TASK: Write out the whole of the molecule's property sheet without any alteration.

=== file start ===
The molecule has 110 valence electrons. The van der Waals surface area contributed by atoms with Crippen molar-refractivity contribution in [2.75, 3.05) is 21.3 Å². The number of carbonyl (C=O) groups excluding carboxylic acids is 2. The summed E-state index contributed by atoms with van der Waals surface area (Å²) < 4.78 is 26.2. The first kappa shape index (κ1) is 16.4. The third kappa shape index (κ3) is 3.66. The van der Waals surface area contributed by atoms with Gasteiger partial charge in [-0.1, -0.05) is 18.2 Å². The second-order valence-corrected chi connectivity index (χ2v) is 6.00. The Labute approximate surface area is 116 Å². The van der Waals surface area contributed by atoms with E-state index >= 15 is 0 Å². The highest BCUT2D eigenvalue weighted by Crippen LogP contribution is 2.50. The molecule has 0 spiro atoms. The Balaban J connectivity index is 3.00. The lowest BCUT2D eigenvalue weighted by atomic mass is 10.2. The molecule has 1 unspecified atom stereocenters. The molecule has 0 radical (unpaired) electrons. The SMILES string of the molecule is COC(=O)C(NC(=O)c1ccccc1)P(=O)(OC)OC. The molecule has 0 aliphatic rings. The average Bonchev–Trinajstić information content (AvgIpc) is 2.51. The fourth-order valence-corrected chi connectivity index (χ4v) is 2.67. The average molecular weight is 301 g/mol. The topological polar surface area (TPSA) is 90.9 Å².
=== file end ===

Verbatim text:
The molecule has 110 valence electrons. The van der Waals surface area contributed by atoms with Crippen molar-refractivity contribution in [2.75, 3.05) is 21.3 Å². The number of carbonyl (C=O) groups excluding carboxylic acids is 2. The summed E-state index contributed by atoms with van der Waals surface area (Å²) < 4.78 is 26.2. The first kappa shape index (κ1) is 16.4. The third kappa shape index (κ3) is 3.66. The van der Waals surface area contributed by atoms with Gasteiger partial charge in [-0.1, -0.05) is 18.2 Å². The second-order valence-corrected chi connectivity index (χ2v) is 6.00. The Labute approximate surface area is 116 Å². The van der Waals surface area contributed by atoms with E-state index >= 15 is 0 Å². The highest BCUT2D eigenvalue weighted by Crippen LogP contribution is 2.50. The molecule has 0 spiro atoms. The Balaban J connectivity index is 3.00. The lowest BCUT2D eigenvalue weighted by atomic mass is 10.2. The molecule has 1 unspecified atom stereocenters. The molecule has 0 radical (unpaired) electrons. The SMILES string of the molecule is COC(=O)C(NC(=O)c1ccccc1)P(=O)(OC)OC. The molecule has 0 aliphatic rings. The average Bonchev–Trinajstić information content (AvgIpc) is 2.51. The fourth-order valence-corrected chi connectivity index (χ4v) is 2.67. The average molecular weight is 301 g/mol. The topological polar surface area (TPSA) is 90.9 Å².